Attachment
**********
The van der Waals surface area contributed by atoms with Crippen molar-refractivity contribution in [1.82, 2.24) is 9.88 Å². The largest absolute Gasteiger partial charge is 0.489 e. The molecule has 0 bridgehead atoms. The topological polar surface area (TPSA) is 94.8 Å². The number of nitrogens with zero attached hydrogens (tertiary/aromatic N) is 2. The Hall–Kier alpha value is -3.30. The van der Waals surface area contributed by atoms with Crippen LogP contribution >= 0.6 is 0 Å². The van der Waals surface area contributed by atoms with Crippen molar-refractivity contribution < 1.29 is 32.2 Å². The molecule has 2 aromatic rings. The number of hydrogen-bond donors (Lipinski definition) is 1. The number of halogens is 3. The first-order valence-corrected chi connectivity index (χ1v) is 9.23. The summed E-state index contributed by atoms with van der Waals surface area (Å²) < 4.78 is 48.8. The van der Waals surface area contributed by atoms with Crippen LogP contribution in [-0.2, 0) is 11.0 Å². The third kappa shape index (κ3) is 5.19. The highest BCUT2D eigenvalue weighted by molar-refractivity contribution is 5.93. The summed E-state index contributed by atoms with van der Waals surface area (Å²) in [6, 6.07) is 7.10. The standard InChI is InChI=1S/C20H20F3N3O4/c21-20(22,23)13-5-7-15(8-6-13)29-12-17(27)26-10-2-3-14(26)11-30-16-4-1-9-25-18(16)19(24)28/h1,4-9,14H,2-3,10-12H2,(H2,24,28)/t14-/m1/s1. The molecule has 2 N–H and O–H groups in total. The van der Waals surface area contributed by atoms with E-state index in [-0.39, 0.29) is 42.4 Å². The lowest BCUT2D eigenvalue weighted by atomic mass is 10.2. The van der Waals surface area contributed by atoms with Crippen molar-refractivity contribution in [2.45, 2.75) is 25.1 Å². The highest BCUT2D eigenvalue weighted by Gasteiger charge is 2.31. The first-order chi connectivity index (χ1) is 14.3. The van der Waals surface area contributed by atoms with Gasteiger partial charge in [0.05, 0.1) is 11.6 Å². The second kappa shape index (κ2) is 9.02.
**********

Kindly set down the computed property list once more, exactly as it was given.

The van der Waals surface area contributed by atoms with Crippen molar-refractivity contribution in [1.82, 2.24) is 9.88 Å². The largest absolute Gasteiger partial charge is 0.489 e. The molecule has 0 bridgehead atoms. The topological polar surface area (TPSA) is 94.8 Å². The number of nitrogens with zero attached hydrogens (tertiary/aromatic N) is 2. The Hall–Kier alpha value is -3.30. The van der Waals surface area contributed by atoms with Crippen LogP contribution >= 0.6 is 0 Å². The van der Waals surface area contributed by atoms with Crippen molar-refractivity contribution < 1.29 is 32.2 Å². The molecule has 2 aromatic rings. The number of hydrogen-bond donors (Lipinski definition) is 1. The number of halogens is 3. The first-order valence-corrected chi connectivity index (χ1v) is 9.23. The summed E-state index contributed by atoms with van der Waals surface area (Å²) < 4.78 is 48.8. The van der Waals surface area contributed by atoms with Crippen LogP contribution in [-0.2, 0) is 11.0 Å². The third kappa shape index (κ3) is 5.19. The highest BCUT2D eigenvalue weighted by molar-refractivity contribution is 5.93. The summed E-state index contributed by atoms with van der Waals surface area (Å²) in [6, 6.07) is 7.10. The standard InChI is InChI=1S/C20H20F3N3O4/c21-20(22,23)13-5-7-15(8-6-13)29-12-17(27)26-10-2-3-14(26)11-30-16-4-1-9-25-18(16)19(24)28/h1,4-9,14H,2-3,10-12H2,(H2,24,28)/t14-/m1/s1. The molecule has 2 N–H and O–H groups in total. The van der Waals surface area contributed by atoms with E-state index in [-0.39, 0.29) is 42.4 Å². The lowest BCUT2D eigenvalue weighted by atomic mass is 10.2. The van der Waals surface area contributed by atoms with Crippen molar-refractivity contribution in [2.45, 2.75) is 25.1 Å². The highest BCUT2D eigenvalue weighted by Gasteiger charge is 2.31. The first-order chi connectivity index (χ1) is 14.3. The van der Waals surface area contributed by atoms with Gasteiger partial charge in [0.05, 0.1) is 11.6 Å². The second kappa shape index (κ2) is 9.02.